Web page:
Sunday, March 11, 2012

Breaking Free and Timeless Postcard

      Here's my new postcard to help promote Breaking Free and Timeless. What readers don't know about is the many hours we spend trying to get the word out there about our books.  So, I'm doing a postcard campaign both physically and digitally.
      I've done post card campaigns before. I'm not certain about how effective they are, but if my campaign reaches ten people out of a hundred, maybe they'll tell their friends what a wonderful book I've written.  I'm convinced what really sells books is writing a good book. And Word of Mouth.  But you have to get people's notice before they'll read the book. And you have to spread the word before they'll know it's out there. So, if you wouldn't mind, I'd love it if you'd help me spread the word.


Teresa J. Reasor


derekd said...

Curious about how you get your mailing lists? Are these readers who have purchased books from you in the past and have offered up their information?

Alexa said...

I'm glad you wrote this. With my 1st book coming out only in ebook format, I've been struggling to find ways to promote it and me. I chose to have postcards made so that I can send them to contest winners and people who are searching for things for a conference/contest. It felt like the best tool for reaching people for my money. I will be curious how well they work, but like you said if 10 people see the postcard, read the book & share a positive review then it'll be worth it.

Good luck and beautiful postcard, by the way!

Rashda Khan said...

Good luck with the postcards campaign!

Like the previous comment, my first release was an ebook, so I used the postcards for signings, giveaways to contest winners and as swag at conferences...not sure how effective they were, but like you said if even 10 people discover my stories, well I'm happy.

Can't wait to see the postcards for A Tale of Two Djinns...they haven't come in yet. I'm an impatient wench!

Teresa Reasor said...

Thanks everyone for commenting on the blog and my mailing list does come from people from book signings who have purchased my books in the past.
I always ask if they'd be interested in me sending out a postcard to let them know when I have a new book coming out.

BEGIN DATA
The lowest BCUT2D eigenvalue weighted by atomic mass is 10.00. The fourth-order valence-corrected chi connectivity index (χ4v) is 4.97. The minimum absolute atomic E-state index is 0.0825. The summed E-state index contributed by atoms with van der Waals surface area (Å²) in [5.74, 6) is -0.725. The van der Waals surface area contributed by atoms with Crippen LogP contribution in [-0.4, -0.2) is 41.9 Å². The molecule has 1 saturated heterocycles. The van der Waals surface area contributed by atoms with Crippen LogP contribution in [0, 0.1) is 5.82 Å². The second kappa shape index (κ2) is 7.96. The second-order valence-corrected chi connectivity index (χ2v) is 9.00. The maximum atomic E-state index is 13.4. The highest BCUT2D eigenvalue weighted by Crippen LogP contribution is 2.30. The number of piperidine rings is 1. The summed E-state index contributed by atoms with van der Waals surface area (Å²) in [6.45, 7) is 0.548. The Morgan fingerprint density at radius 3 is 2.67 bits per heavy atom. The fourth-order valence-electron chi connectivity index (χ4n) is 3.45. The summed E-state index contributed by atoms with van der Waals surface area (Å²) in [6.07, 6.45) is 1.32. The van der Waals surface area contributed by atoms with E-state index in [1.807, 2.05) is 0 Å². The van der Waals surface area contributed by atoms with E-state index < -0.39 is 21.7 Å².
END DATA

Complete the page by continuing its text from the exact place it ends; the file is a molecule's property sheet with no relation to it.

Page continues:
I also have a whole list of people I know personally who have purchased the book through other channels. And family friends and etc. always get a post card.
I'm in the consensus, everything you do to promote your writing, even if you just reach one person, has to do some good.
Thanks so much for posting to my blog.

Barbara said...

The postcard is lovely, Teresa. I have yet to publish, so I have no experience with postcards, but they sound like an excellent idea. I also read 'down' to your blog on your Highland trip. It looked and sounded wonderful. Hope you get the chance to return soon.

Best of luck with your books.

Teresa Reasor said...

Thanks so much for commenting and yes, I too hope I get to go back to Scotland one day. The first trip took me 5 years to save for. But I'm already saving for the next one.

Devon Matthews said...

Very nice, Teresa. I hope these bring you a ton of sales.


Teresa Reasor said...

Hey Irma. I hope you're right and they do!!!

Sue said...

I'm going to be published (end of this year/early next for my first ms), but I heard about "Timeless" from the Indie loop, downloaded it and loved it. The Indie loop is a great way to let other authors know about your book. I guess from there, you could guest blog? Anyway, thanks for a lovely story set in one of my favourite countries! Love your postcards.
Best wishes,
Sue in Oz.


Hi, Teresa,
I enjoyed meeting you at the booksigning at the ECWC. I also enjoyed reading chapters of Timeless and your other stories posted on Lethal Ladies. I'm inspired by your efforts to realize your dreams. Your pictures of Scotland are nice to look at, but I don't want to go there because it's cold. I had enough of that living in Michigan. I was interested to see you visit my neck of the woods by blogging on a Fort Worth site. I enjoyed your excerpt about the picture Meeting at a turret.
Carolyn Williamson